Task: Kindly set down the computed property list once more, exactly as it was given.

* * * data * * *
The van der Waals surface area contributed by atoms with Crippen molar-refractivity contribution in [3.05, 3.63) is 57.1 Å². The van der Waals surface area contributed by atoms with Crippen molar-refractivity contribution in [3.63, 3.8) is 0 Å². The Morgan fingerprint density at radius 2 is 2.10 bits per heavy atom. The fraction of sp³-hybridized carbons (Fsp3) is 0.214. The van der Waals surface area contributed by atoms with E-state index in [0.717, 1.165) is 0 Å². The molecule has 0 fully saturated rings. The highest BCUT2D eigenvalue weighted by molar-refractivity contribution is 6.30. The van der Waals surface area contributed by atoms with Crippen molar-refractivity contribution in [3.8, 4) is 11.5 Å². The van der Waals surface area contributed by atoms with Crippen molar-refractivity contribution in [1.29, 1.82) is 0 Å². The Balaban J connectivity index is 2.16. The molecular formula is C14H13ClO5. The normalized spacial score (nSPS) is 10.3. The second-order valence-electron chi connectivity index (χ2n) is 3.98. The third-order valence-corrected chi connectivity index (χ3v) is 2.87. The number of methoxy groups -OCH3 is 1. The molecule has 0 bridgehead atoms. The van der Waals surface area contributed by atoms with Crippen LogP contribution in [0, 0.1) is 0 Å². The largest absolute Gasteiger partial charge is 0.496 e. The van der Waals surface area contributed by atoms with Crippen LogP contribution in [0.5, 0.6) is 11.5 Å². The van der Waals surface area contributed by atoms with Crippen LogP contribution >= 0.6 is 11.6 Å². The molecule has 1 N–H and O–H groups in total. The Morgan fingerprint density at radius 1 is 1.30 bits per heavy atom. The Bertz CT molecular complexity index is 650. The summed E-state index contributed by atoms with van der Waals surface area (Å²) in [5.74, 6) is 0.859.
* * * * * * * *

The van der Waals surface area contributed by atoms with Crippen molar-refractivity contribution in [3.05, 3.63) is 57.1 Å². The van der Waals surface area contributed by atoms with Crippen molar-refractivity contribution in [3.63, 3.8) is 0 Å². The Morgan fingerprint density at radius 2 is 2.10 bits per heavy atom. The fraction of sp³-hybridized carbons (Fsp3) is 0.214. The van der Waals surface area contributed by atoms with E-state index in [0.717, 1.165) is 0 Å². The molecule has 0 fully saturated rings. The highest BCUT2D eigenvalue weighted by molar-refractivity contribution is 6.30. The van der Waals surface area contributed by atoms with Crippen molar-refractivity contribution in [3.8, 4) is 11.5 Å². The van der Waals surface area contributed by atoms with Crippen molar-refractivity contribution in [1.29, 1.82) is 0 Å². The Balaban J connectivity index is 2.16. The molecular formula is C14H13ClO5. The normalized spacial score (nSPS) is 10.3. The second-order valence-electron chi connectivity index (χ2n) is 3.98. The third-order valence-corrected chi connectivity index (χ3v) is 2.87. The number of methoxy groups -OCH3 is 1. The molecule has 0 bridgehead atoms. The van der Waals surface area contributed by atoms with Crippen LogP contribution in [0, 0.1) is 0 Å². The largest absolute Gasteiger partial charge is 0.496 e. The van der Waals surface area contributed by atoms with Crippen LogP contribution in [0.5, 0.6) is 11.5 Å². The van der Waals surface area contributed by atoms with Crippen LogP contribution >= 0.6 is 11.6 Å². The molecule has 1 N–H and O–H groups in total. The Morgan fingerprint density at radius 1 is 1.30 bits per heavy atom. The Bertz CT molecular complexity index is 650. The summed E-state index contributed by atoms with van der Waals surface area (Å²) in [5.74, 6) is 0.859.